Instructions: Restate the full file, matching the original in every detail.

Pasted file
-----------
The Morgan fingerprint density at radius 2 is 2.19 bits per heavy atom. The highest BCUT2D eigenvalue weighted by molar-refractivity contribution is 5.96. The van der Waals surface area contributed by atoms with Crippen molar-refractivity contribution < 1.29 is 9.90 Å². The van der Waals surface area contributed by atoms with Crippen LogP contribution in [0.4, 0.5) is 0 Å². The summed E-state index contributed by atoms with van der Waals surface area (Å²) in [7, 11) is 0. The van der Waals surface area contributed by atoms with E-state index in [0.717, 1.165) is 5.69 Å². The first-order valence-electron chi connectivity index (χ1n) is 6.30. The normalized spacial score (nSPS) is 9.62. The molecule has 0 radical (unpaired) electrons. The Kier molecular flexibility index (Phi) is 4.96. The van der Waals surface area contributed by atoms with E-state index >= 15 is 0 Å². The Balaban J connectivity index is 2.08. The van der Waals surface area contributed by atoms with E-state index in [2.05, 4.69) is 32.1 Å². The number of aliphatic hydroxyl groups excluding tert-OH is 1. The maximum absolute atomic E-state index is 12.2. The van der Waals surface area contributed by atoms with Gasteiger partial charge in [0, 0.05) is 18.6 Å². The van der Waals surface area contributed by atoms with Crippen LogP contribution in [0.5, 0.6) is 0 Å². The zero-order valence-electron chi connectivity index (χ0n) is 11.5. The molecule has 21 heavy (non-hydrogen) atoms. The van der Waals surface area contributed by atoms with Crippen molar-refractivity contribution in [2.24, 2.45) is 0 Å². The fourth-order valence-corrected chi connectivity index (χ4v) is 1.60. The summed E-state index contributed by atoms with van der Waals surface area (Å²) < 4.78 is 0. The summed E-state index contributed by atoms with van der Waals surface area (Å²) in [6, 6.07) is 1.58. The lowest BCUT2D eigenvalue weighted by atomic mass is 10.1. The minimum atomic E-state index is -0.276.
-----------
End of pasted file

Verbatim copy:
The Morgan fingerprint density at radius 2 is 2.19 bits per heavy atom. The highest BCUT2D eigenvalue weighted by molar-refractivity contribution is 5.96. The van der Waals surface area contributed by atoms with Crippen molar-refractivity contribution < 1.29 is 9.90 Å². The van der Waals surface area contributed by atoms with Crippen LogP contribution in [0.4, 0.5) is 0 Å². The summed E-state index contributed by atoms with van der Waals surface area (Å²) in [7, 11) is 0. The van der Waals surface area contributed by atoms with E-state index in [0.717, 1.165) is 5.69 Å². The first-order valence-electron chi connectivity index (χ1n) is 6.30. The normalized spacial score (nSPS) is 9.62. The molecule has 0 radical (unpaired) electrons. The Kier molecular flexibility index (Phi) is 4.96. The van der Waals surface area contributed by atoms with E-state index >= 15 is 0 Å². The Balaban J connectivity index is 2.08. The van der Waals surface area contributed by atoms with E-state index in [2.05, 4.69) is 32.1 Å². The number of aliphatic hydroxyl groups excluding tert-OH is 1. The maximum absolute atomic E-state index is 12.2. The van der Waals surface area contributed by atoms with Gasteiger partial charge in [0, 0.05) is 18.6 Å². The van der Waals surface area contributed by atoms with Crippen LogP contribution in [0.5, 0.6) is 0 Å². The zero-order valence-electron chi connectivity index (χ0n) is 11.5. The molecule has 21 heavy (non-hydrogen) atoms. The van der Waals surface area contributed by atoms with Crippen molar-refractivity contribution in [2.24, 2.45) is 0 Å². The fourth-order valence-corrected chi connectivity index (χ4v) is 1.60. The summed E-state index contributed by atoms with van der Waals surface area (Å²) < 4.78 is 0. The summed E-state index contributed by atoms with van der Waals surface area (Å²) in [6, 6.07) is 1.58. The lowest BCUT2D eigenvalue weighted by atomic mass is 10.1. The minimum atomic E-state index is -0.276.